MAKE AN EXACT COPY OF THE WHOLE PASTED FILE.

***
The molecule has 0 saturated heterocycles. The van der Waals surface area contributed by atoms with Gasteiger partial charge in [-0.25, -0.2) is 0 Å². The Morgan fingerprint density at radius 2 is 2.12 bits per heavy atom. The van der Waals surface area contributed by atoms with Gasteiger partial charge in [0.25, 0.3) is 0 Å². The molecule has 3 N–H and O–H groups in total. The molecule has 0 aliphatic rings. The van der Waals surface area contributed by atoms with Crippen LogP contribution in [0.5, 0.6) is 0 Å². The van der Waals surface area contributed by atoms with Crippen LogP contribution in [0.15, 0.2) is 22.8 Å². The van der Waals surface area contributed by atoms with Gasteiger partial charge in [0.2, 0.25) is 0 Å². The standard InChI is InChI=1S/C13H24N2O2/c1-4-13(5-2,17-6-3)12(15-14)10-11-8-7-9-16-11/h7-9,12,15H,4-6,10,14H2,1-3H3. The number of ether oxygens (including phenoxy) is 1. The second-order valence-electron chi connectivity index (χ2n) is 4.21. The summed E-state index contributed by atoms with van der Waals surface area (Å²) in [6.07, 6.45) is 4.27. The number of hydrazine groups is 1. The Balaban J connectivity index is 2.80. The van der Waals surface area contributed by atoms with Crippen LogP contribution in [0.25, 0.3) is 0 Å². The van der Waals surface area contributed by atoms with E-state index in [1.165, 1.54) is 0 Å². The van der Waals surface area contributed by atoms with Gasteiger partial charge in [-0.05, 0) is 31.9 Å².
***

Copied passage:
The molecule has 0 saturated heterocycles. The van der Waals surface area contributed by atoms with Gasteiger partial charge in [-0.25, -0.2) is 0 Å². The Morgan fingerprint density at radius 2 is 2.12 bits per heavy atom. The van der Waals surface area contributed by atoms with Gasteiger partial charge in [0.25, 0.3) is 0 Å². The molecule has 3 N–H and O–H groups in total. The molecule has 0 aliphatic rings. The van der Waals surface area contributed by atoms with Crippen LogP contribution in [0.5, 0.6) is 0 Å². The van der Waals surface area contributed by atoms with Crippen LogP contribution in [0.15, 0.2) is 22.8 Å². The van der Waals surface area contributed by atoms with Gasteiger partial charge in [0.2, 0.25) is 0 Å². The standard InChI is InChI=1S/C13H24N2O2/c1-4-13(5-2,17-6-3)12(15-14)10-11-8-7-9-16-11/h7-9,12,15H,4-6,10,14H2,1-3H3. The number of ether oxygens (including phenoxy) is 1. The second-order valence-electron chi connectivity index (χ2n) is 4.21. The summed E-state index contributed by atoms with van der Waals surface area (Å²) in [6.07, 6.45) is 4.27. The number of hydrazine groups is 1. The Balaban J connectivity index is 2.80. The van der Waals surface area contributed by atoms with Crippen LogP contribution in [0.25, 0.3) is 0 Å². The van der Waals surface area contributed by atoms with E-state index in [1.165, 1.54) is 0 Å². The van der Waals surface area contributed by atoms with Gasteiger partial charge in [-0.05, 0) is 31.9 Å².